So when does he expect the staff's move to Arlington to be completed?

    "I expect the bulk of the move to take place by September first," Boje revealed "A team of about 15-20 people will remain in Greendale for a minimum of a year to deal with the basic issues of assisting local associations and taking routine bowler league rule and league issue calls.

    "These people have agreed to keep the customer service ship up and running until the transition is complete and new people are hired. The 15 to 20 people are replacing four groups of about 40 people. We retained the best,

    "The testing and training center should be built no later than Jan.-March of 2009. Some people think January first but that is a bit aggressive in my experience."

    The next question was obvious, was he happy with the number and quality of USBC employees in Greendale who have agreed to move to Arlington?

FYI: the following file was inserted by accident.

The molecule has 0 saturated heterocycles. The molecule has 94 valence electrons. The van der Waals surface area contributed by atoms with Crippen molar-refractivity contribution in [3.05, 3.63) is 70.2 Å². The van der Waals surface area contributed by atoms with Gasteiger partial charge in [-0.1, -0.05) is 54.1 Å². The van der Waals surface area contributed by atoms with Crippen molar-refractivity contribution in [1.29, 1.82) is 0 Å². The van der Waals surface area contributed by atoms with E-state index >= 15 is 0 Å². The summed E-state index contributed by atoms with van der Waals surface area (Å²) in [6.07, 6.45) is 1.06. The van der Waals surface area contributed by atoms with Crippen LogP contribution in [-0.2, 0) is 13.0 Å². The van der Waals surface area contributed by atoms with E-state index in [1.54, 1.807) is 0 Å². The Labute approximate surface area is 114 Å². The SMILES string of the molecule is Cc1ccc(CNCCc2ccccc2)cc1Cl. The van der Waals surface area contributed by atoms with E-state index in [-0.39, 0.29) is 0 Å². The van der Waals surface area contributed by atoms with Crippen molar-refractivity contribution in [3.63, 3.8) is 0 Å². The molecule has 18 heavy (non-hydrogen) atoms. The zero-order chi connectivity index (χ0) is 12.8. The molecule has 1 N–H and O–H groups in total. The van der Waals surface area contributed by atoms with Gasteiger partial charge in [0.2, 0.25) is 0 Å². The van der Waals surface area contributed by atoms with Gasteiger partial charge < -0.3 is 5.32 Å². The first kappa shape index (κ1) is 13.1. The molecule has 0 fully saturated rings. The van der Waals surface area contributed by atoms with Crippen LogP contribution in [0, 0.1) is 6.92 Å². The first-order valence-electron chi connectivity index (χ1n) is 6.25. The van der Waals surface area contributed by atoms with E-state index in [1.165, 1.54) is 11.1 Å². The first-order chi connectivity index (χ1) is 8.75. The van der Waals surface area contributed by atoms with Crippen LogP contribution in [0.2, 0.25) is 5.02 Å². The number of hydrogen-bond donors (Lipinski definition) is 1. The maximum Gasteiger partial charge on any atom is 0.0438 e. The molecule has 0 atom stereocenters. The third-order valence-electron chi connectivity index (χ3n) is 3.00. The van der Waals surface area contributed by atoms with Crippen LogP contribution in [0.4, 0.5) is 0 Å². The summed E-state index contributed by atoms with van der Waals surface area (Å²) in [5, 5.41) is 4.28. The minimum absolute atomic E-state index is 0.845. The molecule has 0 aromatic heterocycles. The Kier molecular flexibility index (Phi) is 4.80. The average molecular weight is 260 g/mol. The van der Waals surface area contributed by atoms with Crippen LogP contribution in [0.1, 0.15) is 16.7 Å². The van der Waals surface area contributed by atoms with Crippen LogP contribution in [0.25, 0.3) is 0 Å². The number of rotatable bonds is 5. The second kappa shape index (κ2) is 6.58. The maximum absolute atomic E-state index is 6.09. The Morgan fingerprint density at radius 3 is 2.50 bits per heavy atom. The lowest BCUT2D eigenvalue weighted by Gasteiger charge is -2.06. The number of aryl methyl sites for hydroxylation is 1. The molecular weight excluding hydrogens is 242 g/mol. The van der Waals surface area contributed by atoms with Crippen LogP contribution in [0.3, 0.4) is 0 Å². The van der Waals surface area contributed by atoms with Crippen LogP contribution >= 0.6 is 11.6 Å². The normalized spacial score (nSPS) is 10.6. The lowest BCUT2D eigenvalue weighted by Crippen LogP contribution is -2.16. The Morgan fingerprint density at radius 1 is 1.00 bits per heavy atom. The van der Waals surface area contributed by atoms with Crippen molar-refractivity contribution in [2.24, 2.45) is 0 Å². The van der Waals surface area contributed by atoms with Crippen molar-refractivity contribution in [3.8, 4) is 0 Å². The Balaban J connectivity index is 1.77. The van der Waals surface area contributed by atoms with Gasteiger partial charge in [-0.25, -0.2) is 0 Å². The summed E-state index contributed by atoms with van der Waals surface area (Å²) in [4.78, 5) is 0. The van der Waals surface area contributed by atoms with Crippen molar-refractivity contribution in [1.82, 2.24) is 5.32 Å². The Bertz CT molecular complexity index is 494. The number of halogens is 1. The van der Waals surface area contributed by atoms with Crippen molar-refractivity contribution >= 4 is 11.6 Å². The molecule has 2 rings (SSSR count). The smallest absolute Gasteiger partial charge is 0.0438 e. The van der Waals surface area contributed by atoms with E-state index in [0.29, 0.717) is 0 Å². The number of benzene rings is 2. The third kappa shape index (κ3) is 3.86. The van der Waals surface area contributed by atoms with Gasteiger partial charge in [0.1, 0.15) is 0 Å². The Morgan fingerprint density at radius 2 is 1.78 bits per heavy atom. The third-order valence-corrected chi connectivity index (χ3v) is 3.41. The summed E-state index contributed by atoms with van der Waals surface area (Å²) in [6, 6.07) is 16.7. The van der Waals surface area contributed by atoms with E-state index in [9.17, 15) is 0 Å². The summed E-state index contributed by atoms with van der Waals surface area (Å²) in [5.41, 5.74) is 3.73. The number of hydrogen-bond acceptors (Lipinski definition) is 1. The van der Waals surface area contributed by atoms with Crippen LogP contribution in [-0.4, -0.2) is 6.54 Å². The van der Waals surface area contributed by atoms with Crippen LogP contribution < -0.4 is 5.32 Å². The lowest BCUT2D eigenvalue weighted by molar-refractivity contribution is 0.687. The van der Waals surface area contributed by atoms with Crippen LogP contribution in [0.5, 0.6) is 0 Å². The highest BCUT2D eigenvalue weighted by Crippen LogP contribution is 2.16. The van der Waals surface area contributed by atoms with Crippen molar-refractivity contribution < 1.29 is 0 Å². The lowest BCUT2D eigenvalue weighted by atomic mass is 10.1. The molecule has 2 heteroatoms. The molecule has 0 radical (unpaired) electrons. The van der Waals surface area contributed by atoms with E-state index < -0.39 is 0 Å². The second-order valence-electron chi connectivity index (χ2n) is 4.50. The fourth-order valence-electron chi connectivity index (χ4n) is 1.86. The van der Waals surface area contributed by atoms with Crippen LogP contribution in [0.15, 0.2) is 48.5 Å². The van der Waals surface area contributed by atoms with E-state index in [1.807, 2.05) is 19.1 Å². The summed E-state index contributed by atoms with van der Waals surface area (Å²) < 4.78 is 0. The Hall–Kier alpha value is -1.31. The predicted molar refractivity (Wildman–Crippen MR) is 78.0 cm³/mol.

"I do not know everyone so it is hard to say," Boje admitted. "A number of good people decided not go but had good reasons that were largely personal situations. Transitions never are easy and always have learning curve bumps. What is very encouraging is the number of very qualified applicants that have been coming in, far more then if we were staying in Greendale.

    "The talent is willing to come to work for us in Arlington, but there still will be transition, learning and training issues. I would rather state this up front rather than have to apologize for it later."

    Then Boje added this gem: "People who do not take action and risk are not leaders. Fear of risk and strict protocol are the foundations of failure in today's world."

    The presidential candidates would be happy to know that it is no longer business as usual in Washington. Ups, make that in Greendale.

    The Elite PBA 50

    The Professional Bowlers Association has decided to figure out the top 50 players of the PBA's first 50 years.

    I knew it was not an easy chore since I had hand picked 20 veteran bowling writers to select the top 20 women bowlers of the 20th Century. Bill Vint came up with the original idea of picking the top 20 male bowlers of the 20th Century.